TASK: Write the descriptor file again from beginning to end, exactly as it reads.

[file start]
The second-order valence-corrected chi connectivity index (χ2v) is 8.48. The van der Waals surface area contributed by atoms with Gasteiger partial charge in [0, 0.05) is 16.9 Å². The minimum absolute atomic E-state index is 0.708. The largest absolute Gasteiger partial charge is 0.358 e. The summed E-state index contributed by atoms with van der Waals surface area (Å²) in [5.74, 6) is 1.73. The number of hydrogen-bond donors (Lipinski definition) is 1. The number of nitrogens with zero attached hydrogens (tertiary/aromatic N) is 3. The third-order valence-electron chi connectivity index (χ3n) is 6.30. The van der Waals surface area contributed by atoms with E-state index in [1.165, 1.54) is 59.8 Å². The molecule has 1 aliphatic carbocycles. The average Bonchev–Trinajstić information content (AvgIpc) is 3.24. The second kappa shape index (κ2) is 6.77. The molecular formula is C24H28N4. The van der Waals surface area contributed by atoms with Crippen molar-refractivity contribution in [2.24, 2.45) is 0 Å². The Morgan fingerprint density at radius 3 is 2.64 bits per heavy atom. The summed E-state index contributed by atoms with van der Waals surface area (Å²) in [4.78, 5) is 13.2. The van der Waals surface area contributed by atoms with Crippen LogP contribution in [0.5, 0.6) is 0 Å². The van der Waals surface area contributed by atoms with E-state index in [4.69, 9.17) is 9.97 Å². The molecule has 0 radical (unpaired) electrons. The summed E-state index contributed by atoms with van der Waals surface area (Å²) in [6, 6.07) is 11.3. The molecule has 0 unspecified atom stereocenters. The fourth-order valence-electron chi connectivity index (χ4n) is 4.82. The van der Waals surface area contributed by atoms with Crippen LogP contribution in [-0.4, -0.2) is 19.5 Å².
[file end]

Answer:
The second-order valence-corrected chi connectivity index (χ2v) is 8.48. The van der Waals surface area contributed by atoms with Gasteiger partial charge in [0, 0.05) is 16.9 Å². The minimum absolute atomic E-state index is 0.708. The largest absolute Gasteiger partial charge is 0.358 e. The summed E-state index contributed by atoms with van der Waals surface area (Å²) in [5.74, 6) is 1.73. The number of hydrogen-bond donors (Lipinski definition) is 1. The number of nitrogens with zero attached hydrogens (tertiary/aromatic N) is 3. The third-order valence-electron chi connectivity index (χ3n) is 6.30. The van der Waals surface area contributed by atoms with E-state index in [1.165, 1.54) is 59.8 Å². The molecule has 1 aliphatic carbocycles. The average Bonchev–Trinajstić information content (AvgIpc) is 3.24. The second kappa shape index (κ2) is 6.77. The molecular formula is C24H28N4. The van der Waals surface area contributed by atoms with Crippen molar-refractivity contribution in [2.24, 2.45) is 0 Å². The Morgan fingerprint density at radius 3 is 2.64 bits per heavy atom. The summed E-state index contributed by atoms with van der Waals surface area (Å²) in [4.78, 5) is 13.2. The van der Waals surface area contributed by atoms with Crippen LogP contribution in [0.5, 0.6) is 0 Å². The van der Waals surface area contributed by atoms with E-state index in [4.69, 9.17) is 9.97 Å². The molecule has 0 radical (unpaired) electrons. The summed E-state index contributed by atoms with van der Waals surface area (Å²) in [6, 6.07) is 11.3. The molecule has 0 unspecified atom stereocenters. The fourth-order valence-electron chi connectivity index (χ4n) is 4.82. The van der Waals surface area contributed by atoms with Crippen LogP contribution in [-0.4, -0.2) is 19.5 Å².